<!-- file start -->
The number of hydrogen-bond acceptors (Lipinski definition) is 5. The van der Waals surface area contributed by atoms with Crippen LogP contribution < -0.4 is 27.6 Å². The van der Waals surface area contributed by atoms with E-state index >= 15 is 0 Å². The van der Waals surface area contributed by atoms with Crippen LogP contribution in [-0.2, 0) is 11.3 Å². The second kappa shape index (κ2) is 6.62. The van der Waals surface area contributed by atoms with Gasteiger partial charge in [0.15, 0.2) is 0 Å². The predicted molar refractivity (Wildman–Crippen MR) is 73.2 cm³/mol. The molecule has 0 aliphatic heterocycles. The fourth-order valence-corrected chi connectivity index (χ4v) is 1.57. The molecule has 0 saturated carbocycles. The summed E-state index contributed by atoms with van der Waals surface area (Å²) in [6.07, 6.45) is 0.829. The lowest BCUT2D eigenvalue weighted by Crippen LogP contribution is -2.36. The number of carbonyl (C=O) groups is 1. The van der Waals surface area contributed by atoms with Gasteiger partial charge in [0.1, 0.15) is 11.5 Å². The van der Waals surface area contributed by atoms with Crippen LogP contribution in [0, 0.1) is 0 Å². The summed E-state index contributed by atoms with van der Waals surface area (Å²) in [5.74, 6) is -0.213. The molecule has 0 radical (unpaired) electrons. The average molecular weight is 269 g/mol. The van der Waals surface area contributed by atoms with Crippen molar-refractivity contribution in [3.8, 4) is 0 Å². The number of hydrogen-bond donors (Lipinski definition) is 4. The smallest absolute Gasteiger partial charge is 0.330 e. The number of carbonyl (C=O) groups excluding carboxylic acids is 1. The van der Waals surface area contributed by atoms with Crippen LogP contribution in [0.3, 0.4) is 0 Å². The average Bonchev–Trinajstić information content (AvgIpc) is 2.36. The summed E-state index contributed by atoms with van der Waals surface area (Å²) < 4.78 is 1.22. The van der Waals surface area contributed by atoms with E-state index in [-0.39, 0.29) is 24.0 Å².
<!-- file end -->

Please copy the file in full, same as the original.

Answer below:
The number of hydrogen-bond acceptors (Lipinski definition) is 5. The van der Waals surface area contributed by atoms with Crippen LogP contribution < -0.4 is 27.6 Å². The van der Waals surface area contributed by atoms with E-state index >= 15 is 0 Å². The van der Waals surface area contributed by atoms with Crippen LogP contribution in [-0.2, 0) is 11.3 Å². The second kappa shape index (κ2) is 6.62. The van der Waals surface area contributed by atoms with Gasteiger partial charge in [0.15, 0.2) is 0 Å². The predicted molar refractivity (Wildman–Crippen MR) is 73.2 cm³/mol. The molecule has 0 aliphatic heterocycles. The fourth-order valence-corrected chi connectivity index (χ4v) is 1.57. The molecule has 0 saturated carbocycles. The summed E-state index contributed by atoms with van der Waals surface area (Å²) in [6.07, 6.45) is 0.829. The lowest BCUT2D eigenvalue weighted by Crippen LogP contribution is -2.36. The number of carbonyl (C=O) groups is 1. The van der Waals surface area contributed by atoms with Gasteiger partial charge in [0.1, 0.15) is 11.5 Å². The van der Waals surface area contributed by atoms with Crippen LogP contribution in [0, 0.1) is 0 Å². The summed E-state index contributed by atoms with van der Waals surface area (Å²) in [5.74, 6) is -0.213. The molecule has 0 radical (unpaired) electrons. The average molecular weight is 269 g/mol. The van der Waals surface area contributed by atoms with Crippen molar-refractivity contribution in [3.8, 4) is 0 Å². The number of hydrogen-bond donors (Lipinski definition) is 4. The smallest absolute Gasteiger partial charge is 0.330 e. The number of carbonyl (C=O) groups excluding carboxylic acids is 1. The van der Waals surface area contributed by atoms with Crippen LogP contribution in [0.3, 0.4) is 0 Å². The average Bonchev–Trinajstić information content (AvgIpc) is 2.36. The summed E-state index contributed by atoms with van der Waals surface area (Å²) < 4.78 is 1.22. The van der Waals surface area contributed by atoms with E-state index in [-0.39, 0.29) is 24.0 Å².